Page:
I was continuously told that coming to University would be an amazing experience, but there was one particular aspect of it that took me by surprise: how important the University of Bristol’s Feminist Society proved to be to me, both in the sense that I strengthened existing friendships, and in the sense that it became a process of personal growth and development.
Before arriving at Bristol, I had always been, to some extent, aware of the ways in which sexism permeated my home country. This was manifested both in small ways within my group of friends and in bigger ways, which affected how safe I felt walking the streets alone. It was always on the back of my mind, but only came to the foreground when I moved away from Brazil.
My introduction to feminism
I was lucky enough to be living with three people in my first year that introduced me to feminism. In little day-to-day interactions, they would continually bring to me and our other flatmates’ attention the seemingly innocent comments that were actually harmful and sexist.
Despite this, I didn’t go to many events hosted by the Feminist Society in my first year. This was due to the fact that my knowledge of feminism was still budding, and I was too caught up in socializing with the people that I lived with to seek friends elsewhere. Things really kicked off in my second year, when my friends and I became part of the society’s Facebook group.
Reclaim the Night
Soon after, they posted on the group asking students who were interested in performing their spoken word poetry in an event called Reclaim the Night, a march that takes place all over the nation. That night, I performed a piece of mine; it was an incredible experience, simply because I felt connected to a large group of people without knowing them individually. Whilst I felt very nervous performing my poem at the Student Union in front of so many people, I also felt very comfortable, not only because I had my friends supporting me but also because the atmosphere was filled with care and understanding.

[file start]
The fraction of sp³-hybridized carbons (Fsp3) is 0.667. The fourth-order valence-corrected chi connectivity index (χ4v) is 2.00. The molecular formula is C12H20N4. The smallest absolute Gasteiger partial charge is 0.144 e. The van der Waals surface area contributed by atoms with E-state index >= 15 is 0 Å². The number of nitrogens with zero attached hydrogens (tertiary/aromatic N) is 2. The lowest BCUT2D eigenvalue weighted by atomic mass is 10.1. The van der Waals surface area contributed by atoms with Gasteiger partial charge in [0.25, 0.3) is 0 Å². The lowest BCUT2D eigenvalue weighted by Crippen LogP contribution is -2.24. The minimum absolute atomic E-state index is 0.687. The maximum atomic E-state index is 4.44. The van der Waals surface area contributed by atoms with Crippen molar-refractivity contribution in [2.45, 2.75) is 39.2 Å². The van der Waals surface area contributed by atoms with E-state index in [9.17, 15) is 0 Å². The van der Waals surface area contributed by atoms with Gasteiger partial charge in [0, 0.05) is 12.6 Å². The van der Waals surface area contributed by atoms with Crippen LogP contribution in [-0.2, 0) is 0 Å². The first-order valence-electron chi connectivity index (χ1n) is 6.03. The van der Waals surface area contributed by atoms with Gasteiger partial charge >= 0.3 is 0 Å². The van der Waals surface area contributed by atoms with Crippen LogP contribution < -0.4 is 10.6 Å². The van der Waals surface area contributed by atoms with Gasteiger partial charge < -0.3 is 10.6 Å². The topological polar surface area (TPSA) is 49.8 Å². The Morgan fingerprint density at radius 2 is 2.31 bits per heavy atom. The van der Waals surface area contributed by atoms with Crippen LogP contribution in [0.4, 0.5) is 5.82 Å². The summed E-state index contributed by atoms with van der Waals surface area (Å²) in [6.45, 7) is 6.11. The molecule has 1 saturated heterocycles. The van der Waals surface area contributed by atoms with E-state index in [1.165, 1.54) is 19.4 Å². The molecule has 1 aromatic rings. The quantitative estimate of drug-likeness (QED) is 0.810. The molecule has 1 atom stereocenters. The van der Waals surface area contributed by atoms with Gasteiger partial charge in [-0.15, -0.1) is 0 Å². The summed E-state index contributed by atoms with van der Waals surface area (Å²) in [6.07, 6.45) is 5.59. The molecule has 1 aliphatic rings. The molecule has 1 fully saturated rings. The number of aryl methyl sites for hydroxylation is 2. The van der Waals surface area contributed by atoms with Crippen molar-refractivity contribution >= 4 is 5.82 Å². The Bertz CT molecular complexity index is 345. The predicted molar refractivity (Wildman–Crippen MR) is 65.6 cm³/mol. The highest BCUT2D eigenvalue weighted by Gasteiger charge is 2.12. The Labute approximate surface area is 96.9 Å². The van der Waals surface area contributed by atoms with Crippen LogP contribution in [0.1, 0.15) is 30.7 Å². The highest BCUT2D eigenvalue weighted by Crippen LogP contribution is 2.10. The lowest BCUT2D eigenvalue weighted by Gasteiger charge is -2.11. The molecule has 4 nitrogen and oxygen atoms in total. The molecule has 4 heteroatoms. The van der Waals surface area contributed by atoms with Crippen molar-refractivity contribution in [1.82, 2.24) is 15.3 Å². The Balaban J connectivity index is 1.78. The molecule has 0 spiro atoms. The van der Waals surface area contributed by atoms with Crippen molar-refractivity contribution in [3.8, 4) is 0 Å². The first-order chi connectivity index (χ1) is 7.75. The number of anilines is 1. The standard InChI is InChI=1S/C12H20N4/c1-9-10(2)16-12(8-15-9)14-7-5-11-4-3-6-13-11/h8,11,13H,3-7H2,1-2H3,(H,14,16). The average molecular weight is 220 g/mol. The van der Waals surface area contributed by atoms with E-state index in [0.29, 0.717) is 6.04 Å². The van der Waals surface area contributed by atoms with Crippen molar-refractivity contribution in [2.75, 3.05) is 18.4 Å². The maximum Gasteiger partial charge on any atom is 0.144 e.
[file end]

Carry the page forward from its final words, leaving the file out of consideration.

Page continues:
That night, I performed a piece of mine; it was an incredible experience, simply because I felt connected to a large group of people without knowing them individually. Whilst I felt very nervous performing my poem at the Student Union in front of so many people, I also felt very comfortable, not only because I had my friends supporting me but also because the atmosphere was filled with care and understanding.
Attending events more regularly
On my third year, me and my other three friends (alongside some other converted feminists) started attending more regular events. The first one of the year was an event called a ‘coffee meeting’ at the Student Union’s Balloon Bar. Not only was there free cake – always a plus! – but we also made many friendly acquaintances.
There were many first-year students there, and it felt great that we were in one of the University’s best buildings, chatting about relevant news, and getting to know one another. My friends and I felt slightly melancholic for not having done more events like this earlier, but we were now excited to continue doing so throughout the year.
A few weeks later, FemX Talks hosted their first speaker, the CEO of One25 Charity. We learned about street sex work in Bristol – it was a truly insightful talk, and brought to light an issue that is not frequently discussed. At this point, I was beginning to realise that the Feminist Society served not only as a safe space for me to share my written work; it was also a space to interact with like-minded people, and, most importantly, to expand your mind on other feminist issues or develop discussions on existing ideas further.
That’s What She Said Magazine Launch
The most recent event we went to was a launch of the society’s magazine, That’s What She Said. The launch took place at Café Kino in Stokes Croft – it was interesting because, having had so many events hosted at the University, we were now taken away and into the city, where both first-year students and later students were invited to explore Bristol itself.
We saw the magazine, which was filled with interesting articles and incredible artwork made by students; there was then a singer, and a few spoken word poems were performed by myself and others. The atmosphere felt inviting and warm; it was wonderful to once again share my poetry and listen to the works of others and to feel accepted as part of a community in a world growing ever more hostile.